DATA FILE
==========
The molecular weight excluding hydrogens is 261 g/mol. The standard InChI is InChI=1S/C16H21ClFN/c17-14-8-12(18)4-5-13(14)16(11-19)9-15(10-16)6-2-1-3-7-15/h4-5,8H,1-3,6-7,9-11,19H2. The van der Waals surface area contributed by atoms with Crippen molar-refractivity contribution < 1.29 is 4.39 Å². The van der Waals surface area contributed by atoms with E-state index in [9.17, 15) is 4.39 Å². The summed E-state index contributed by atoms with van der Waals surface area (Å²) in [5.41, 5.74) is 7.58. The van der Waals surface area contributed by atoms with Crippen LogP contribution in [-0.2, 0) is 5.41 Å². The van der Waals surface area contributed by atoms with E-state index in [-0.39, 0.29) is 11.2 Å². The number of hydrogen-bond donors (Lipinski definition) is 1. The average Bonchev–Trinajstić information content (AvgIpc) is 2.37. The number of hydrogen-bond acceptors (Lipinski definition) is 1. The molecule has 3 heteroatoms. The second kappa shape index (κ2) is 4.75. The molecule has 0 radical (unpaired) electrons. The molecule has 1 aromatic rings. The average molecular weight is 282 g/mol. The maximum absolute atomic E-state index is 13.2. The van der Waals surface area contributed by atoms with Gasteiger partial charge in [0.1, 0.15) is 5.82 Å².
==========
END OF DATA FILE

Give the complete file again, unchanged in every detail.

The molecular weight excluding hydrogens is 261 g/mol. The standard InChI is InChI=1S/C16H21ClFN/c17-14-8-12(18)4-5-13(14)16(11-19)9-15(10-16)6-2-1-3-7-15/h4-5,8H,1-3,6-7,9-11,19H2. The van der Waals surface area contributed by atoms with Crippen molar-refractivity contribution < 1.29 is 4.39 Å². The van der Waals surface area contributed by atoms with E-state index in [9.17, 15) is 4.39 Å². The summed E-state index contributed by atoms with van der Waals surface area (Å²) in [5.41, 5.74) is 7.58. The van der Waals surface area contributed by atoms with Crippen LogP contribution in [-0.2, 0) is 5.41 Å². The van der Waals surface area contributed by atoms with E-state index in [-0.39, 0.29) is 11.2 Å². The number of hydrogen-bond donors (Lipinski definition) is 1. The average Bonchev–Trinajstić information content (AvgIpc) is 2.37. The number of hydrogen-bond acceptors (Lipinski definition) is 1. The molecule has 3 heteroatoms. The second kappa shape index (κ2) is 4.75. The molecule has 0 radical (unpaired) electrons. The molecule has 1 aromatic rings. The average molecular weight is 282 g/mol. The maximum absolute atomic E-state index is 13.2. The van der Waals surface area contributed by atoms with Gasteiger partial charge in [0.1, 0.15) is 5.82 Å².